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  1. #1

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    I use shoot through umbrellas frequently and have yet to find a reason to go the softbox route. I can see certain advantages to a softbox such as easier control of light and especially less problem with lens flare, but they are far less portable and much more expensive. Are there other positive qualities that I am missing?

    I am an amatuer that already has more lighting equipment than can be justified, but softboxes are recommended so frequentlty compared to umbrellas that I can't help thinking I am missing something in the quality of the light. That is besides square catchlights and controll.

  2. #2
    Ed Sukach's Avatar
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    </span><table border='0' align='center' width='95%' cellpadding='3' cellspacing='1'><tr><td>QUOTE (BobF @ Mar 13 2003, 04:54 PM)</td></tr><tr><td id='QUOTE'>I use shoot through umbrellas frequently and have yet to find a reason to go the softbox route.&nbsp; I can see certain advantages to a softbox such as easier control of light and especially less problem with lens flare, but they are far less portable and much more expensive.&nbsp; Are there other positive qualities that I am missing?

    I am&nbsp; an amatuer that already has more lighting equipment than can be justified,&nbsp; but softboxes are recommended so frequentlty compared to umbrellas that I can&#39;t help thinking I am missing something in the quality of the light.&nbsp; That is besides square catchlights and controll.</td></tr></table><span class='postcolor'>
    The light from a softbox is, generally, more even and "softer". Whether or not that is important enough to justify their price and, as you say, lack of portability, is a question only the photographer can answer.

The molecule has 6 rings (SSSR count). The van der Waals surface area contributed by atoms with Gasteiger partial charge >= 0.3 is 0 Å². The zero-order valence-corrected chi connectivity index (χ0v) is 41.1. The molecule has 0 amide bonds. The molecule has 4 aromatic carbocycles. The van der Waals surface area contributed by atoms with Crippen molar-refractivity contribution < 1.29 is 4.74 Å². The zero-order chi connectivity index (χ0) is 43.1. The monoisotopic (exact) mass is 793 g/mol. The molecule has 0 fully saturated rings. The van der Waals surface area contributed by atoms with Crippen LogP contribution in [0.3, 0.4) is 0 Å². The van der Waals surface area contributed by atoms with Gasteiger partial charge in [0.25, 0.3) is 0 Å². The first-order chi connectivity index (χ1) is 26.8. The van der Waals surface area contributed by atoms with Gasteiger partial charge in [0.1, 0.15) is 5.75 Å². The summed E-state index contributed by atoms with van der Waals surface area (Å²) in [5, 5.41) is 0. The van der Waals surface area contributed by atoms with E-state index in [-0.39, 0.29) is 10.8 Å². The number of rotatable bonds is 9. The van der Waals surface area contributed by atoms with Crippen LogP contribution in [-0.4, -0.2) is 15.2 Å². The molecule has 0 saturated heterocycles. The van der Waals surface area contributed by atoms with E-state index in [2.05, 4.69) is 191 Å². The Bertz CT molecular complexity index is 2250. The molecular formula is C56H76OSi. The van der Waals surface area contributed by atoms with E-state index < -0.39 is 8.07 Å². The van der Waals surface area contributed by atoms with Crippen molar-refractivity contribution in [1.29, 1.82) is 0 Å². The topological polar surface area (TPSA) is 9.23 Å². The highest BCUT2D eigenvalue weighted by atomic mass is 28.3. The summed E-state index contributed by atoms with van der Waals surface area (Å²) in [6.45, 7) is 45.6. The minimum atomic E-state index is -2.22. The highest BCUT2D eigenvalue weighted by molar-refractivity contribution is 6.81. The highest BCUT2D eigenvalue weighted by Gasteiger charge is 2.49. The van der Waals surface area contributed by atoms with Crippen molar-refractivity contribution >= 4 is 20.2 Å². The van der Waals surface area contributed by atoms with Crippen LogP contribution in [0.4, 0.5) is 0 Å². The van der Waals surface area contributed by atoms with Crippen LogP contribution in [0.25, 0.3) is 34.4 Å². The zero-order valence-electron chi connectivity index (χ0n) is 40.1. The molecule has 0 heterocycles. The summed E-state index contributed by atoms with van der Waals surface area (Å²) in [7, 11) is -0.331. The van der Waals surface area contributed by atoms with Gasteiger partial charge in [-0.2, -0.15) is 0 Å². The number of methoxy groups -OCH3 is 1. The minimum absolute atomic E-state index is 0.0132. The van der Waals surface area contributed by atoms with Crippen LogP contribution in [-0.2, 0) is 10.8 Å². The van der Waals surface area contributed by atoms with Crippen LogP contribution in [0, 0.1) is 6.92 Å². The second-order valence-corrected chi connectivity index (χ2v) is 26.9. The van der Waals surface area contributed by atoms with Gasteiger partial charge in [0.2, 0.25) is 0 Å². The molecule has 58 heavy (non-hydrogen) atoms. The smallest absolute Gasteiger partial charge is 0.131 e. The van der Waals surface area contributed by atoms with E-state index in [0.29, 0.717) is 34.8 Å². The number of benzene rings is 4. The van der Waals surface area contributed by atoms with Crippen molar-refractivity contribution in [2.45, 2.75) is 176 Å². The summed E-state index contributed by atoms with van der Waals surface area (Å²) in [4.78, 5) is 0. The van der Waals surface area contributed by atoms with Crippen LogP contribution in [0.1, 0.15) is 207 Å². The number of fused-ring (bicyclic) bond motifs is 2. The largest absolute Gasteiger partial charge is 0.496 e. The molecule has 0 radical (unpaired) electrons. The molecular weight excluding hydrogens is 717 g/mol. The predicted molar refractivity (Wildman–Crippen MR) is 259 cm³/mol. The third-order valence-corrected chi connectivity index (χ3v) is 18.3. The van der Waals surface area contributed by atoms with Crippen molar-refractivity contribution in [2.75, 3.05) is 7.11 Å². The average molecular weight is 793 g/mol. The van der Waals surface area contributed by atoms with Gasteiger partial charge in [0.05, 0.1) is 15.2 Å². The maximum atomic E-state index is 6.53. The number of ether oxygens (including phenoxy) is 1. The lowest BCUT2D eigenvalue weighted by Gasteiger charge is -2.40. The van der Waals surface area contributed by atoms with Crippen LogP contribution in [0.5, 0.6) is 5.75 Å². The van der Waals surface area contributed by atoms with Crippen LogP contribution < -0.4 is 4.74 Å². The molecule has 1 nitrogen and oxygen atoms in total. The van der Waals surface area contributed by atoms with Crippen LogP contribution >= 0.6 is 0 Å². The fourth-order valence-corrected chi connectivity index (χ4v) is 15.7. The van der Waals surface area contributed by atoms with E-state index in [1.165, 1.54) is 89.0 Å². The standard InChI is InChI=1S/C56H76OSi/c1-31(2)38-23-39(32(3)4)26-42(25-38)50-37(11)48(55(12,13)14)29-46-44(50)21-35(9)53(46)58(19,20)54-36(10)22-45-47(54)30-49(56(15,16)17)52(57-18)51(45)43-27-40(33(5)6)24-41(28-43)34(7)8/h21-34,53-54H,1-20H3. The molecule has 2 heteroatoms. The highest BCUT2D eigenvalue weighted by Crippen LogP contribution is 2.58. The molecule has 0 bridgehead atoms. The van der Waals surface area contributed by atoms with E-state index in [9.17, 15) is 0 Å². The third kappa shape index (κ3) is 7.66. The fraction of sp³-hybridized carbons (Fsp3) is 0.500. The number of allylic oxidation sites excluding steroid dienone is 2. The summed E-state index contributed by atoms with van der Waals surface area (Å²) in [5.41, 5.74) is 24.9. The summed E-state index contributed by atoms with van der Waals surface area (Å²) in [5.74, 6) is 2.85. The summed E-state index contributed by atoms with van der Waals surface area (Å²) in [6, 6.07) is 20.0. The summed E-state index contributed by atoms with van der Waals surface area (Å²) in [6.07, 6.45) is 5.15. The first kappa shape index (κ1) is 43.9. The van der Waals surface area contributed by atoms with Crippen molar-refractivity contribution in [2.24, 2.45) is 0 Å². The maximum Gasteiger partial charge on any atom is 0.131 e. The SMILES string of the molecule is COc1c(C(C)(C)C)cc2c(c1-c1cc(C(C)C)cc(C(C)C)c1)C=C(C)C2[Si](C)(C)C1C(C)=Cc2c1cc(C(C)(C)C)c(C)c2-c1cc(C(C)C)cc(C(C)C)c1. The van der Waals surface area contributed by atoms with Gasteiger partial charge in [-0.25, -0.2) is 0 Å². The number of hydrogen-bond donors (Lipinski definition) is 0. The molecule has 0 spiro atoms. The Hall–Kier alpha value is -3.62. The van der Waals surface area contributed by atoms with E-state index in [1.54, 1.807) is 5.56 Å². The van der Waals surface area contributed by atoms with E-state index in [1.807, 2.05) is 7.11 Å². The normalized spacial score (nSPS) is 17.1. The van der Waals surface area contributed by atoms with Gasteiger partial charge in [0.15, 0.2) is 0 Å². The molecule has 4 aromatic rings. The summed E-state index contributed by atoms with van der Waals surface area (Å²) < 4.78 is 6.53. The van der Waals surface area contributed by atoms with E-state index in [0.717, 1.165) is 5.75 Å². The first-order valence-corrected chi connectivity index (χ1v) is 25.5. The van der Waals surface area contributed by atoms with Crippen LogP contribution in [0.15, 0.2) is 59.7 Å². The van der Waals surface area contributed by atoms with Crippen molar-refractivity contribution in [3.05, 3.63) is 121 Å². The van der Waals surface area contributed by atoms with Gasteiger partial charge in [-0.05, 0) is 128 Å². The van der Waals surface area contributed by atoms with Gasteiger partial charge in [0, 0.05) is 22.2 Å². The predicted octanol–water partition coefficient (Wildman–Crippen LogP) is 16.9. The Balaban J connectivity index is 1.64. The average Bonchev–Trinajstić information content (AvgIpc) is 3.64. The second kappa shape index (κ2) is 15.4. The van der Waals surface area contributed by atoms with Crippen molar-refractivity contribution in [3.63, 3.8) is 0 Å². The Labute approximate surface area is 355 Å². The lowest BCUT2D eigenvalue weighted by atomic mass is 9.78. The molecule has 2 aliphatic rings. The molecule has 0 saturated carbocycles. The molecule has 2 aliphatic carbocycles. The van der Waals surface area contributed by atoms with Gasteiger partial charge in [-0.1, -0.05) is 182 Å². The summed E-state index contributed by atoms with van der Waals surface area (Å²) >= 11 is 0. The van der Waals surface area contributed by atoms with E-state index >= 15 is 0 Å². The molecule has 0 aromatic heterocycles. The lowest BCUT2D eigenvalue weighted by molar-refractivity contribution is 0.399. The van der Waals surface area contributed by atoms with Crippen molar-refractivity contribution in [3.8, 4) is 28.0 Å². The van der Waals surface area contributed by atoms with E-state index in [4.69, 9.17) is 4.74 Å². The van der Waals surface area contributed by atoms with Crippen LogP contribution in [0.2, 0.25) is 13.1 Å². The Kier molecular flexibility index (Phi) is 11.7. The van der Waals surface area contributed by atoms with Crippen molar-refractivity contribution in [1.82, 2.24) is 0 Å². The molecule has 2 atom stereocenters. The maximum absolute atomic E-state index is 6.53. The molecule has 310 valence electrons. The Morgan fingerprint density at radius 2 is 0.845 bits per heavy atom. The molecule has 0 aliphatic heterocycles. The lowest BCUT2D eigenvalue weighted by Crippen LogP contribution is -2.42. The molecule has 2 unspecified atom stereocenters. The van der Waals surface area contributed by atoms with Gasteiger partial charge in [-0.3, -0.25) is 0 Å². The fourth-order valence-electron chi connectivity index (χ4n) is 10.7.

I use both ... most often I&#39;ll use the sotboxes in the studio, and umbrellas on location.

    One way to get an idea of their application is to study the fashion photographs in magazines like Vouge, Elle, Cosmo, etc. (I only have access to those when I get my haircut with my wife - we&#39;ve had the same woman do our hair for one hell of a long time).

    It has been said that the most difficult thing to photograph is a plain spherical silvered Christmas tree ornament - due to the fact that *everything* will be reflected.
    The human eye has the same characteristic - and one can usually determine the type of lighting - softbox, umbrella, window light - and get some idea of the direction of the lighting from the reflection in the model&#39;s eyes (a.k.a. "catchlights).

    A very common setup there is a single *large* square softbox, with the camera directly in front of it. I&#39;ve even seen "catchlights" that show the photographer AT the camera.

    Even in the most elaborate setups, the use of umbrellas is NOT uncommon.

    The only drawback to paying attention to these magazines is trying to avoid the stares of those around you ...
    Carpe erratum!!

    Ed Sukach, FFP.

  3. #3

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    This is a great question. And one I would hope Michael McBlane would jump in on.

    I have both, and use both, and honestly cannot tell the difference. I even studied magazines, looking at the catchlights in the eye to see which was used, and still couldn&#39;t really see too much of a difference.